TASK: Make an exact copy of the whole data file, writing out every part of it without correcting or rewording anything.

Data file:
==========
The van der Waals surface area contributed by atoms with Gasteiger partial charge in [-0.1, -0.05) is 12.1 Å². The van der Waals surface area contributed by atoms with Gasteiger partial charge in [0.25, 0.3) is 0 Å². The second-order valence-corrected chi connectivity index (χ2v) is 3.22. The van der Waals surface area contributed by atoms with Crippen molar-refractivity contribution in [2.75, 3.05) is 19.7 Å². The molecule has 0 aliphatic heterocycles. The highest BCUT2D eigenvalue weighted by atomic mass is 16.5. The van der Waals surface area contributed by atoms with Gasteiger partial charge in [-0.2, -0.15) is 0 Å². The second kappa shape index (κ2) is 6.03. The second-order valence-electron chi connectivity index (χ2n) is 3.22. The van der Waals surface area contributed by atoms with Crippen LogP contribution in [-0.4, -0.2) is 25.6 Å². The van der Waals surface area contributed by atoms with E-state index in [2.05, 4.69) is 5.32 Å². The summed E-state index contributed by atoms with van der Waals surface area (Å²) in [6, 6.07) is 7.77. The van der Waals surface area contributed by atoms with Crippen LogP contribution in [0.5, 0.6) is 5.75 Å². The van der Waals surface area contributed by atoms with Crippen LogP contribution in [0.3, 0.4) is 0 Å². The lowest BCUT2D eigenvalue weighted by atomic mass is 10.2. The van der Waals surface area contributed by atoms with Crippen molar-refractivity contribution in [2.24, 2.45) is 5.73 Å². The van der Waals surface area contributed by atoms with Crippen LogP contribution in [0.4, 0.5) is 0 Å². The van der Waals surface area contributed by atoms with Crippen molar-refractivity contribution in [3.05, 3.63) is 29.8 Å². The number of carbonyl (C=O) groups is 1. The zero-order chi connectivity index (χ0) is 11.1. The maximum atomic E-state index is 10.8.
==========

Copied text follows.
The van der Waals surface area contributed by atoms with Gasteiger partial charge in [-0.1, -0.05) is 12.1 Å². The van der Waals surface area contributed by atoms with Gasteiger partial charge in [0.25, 0.3) is 0 Å². The second-order valence-corrected chi connectivity index (χ2v) is 3.22. The van der Waals surface area contributed by atoms with Crippen molar-refractivity contribution in [2.75, 3.05) is 19.7 Å². The molecule has 0 aliphatic heterocycles. The highest BCUT2D eigenvalue weighted by atomic mass is 16.5. The van der Waals surface area contributed by atoms with Gasteiger partial charge in [-0.2, -0.15) is 0 Å². The second kappa shape index (κ2) is 6.03. The second-order valence-electron chi connectivity index (χ2n) is 3.22. The van der Waals surface area contributed by atoms with Crippen LogP contribution in [-0.4, -0.2) is 25.6 Å². The van der Waals surface area contributed by atoms with E-state index in [2.05, 4.69) is 5.32 Å². The summed E-state index contributed by atoms with van der Waals surface area (Å²) in [6, 6.07) is 7.77. The van der Waals surface area contributed by atoms with Crippen LogP contribution in [0.5, 0.6) is 5.75 Å². The van der Waals surface area contributed by atoms with Crippen LogP contribution in [0.3, 0.4) is 0 Å². The lowest BCUT2D eigenvalue weighted by atomic mass is 10.2. The van der Waals surface area contributed by atoms with Crippen molar-refractivity contribution in [2.24, 2.45) is 5.73 Å². The van der Waals surface area contributed by atoms with Crippen LogP contribution in [0.4, 0.5) is 0 Å². The van der Waals surface area contributed by atoms with Crippen molar-refractivity contribution in [3.05, 3.63) is 29.8 Å². The number of carbonyl (C=O) groups is 1. The zero-order chi connectivity index (χ0) is 11.1. The maximum atomic E-state index is 10.8.